Keeping well: mobility

As people become less well, they may find it becomes more difficult to move around. This may be due to a number of factors such as weakness, fatigue, pain, breathlessness or a combination of things that just make it seem like too much effort.

While rest is important, it is also helpful to continue to move around independently for as long as possible, safely and comfortably.

Notes for carers – safety in the home

Try to arrange the areas where your friend or relative will be, so that pathways are as uncluttered as possible:

  • make sure doorways are not blocked by things jutting out
  • make sure the floor is clear of hazards such as flexes or cables and
  • make sure the flooring is secured, e.g. no loose rugs to trip over, no carpet edges or tiles lifting.

This will make it much easier to move about safely.

Useful tips

  • Encourage your friend or relative to change their position frequently and take short walks, even just around the room.
  • A simple walking aid, such as a stick or frame, may help to maintain mobility and improve confidence. It is much safer to use an aid than to clutch on to furniture (or people). A physiotherapist can advise on this (your St Christopher’s nurse can arrange an appointment, if this will help).
  • Make sure clothing is not hindering mobility or safety. Clothing needs to be loose and comfortable, but not too long or it may cause someone to trip (this can be a problem with nightwear or dressing gowns).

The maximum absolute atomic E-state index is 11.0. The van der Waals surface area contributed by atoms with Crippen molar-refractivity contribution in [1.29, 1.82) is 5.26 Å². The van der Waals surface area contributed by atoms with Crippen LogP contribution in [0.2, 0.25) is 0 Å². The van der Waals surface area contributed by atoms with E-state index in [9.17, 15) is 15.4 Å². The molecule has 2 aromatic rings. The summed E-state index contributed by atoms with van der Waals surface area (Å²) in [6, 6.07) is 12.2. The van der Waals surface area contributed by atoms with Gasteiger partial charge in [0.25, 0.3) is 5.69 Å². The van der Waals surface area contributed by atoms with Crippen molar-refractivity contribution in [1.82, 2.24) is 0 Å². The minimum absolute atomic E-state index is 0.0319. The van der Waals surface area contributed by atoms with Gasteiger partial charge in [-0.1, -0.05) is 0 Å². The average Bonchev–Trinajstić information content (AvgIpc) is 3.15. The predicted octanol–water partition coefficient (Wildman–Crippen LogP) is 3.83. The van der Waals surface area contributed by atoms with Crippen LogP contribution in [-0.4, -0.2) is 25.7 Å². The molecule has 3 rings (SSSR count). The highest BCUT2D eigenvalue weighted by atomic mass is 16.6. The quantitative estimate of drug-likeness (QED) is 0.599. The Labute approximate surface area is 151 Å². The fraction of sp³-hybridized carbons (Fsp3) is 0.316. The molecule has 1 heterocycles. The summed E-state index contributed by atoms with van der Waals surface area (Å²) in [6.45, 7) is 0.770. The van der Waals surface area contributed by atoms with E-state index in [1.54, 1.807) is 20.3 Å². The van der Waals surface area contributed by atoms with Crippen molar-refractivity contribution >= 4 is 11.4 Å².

• Footwear needs to be comfortable but secure. Avoid ‘sloppy’ footwear without backs. A slipper that encloses the whole foot is much safer than a mule type. Make sure that the sole of the shoe or slipper is not shiny or slippery.
  • It is much easier to get up and down from a firm base than a very soft one. Try to ensure that the bed has a firm base and the mattress does not sag, and that a firm and comfortable armchair is available (not too low or soft).
  • Further advice can be obtained from the St Christopher’s physiotherapist or occupational therapist, or from the NHS community physiotherapy or occupational therapist.

Helping someone to move

Do not try to physically help someone to do things they can manage unaided. It is safer, both for you and for them, to be as independent as possible. If a manoeuvre seems very difficult, or you are in any doubt, don’t attempt it – seek help.

Make sure you or your friend or relative knows what you are trying to do and how you will go about it. Using a good technique will often help with manoeuvres and enable someone to retain their independence for as long as possible.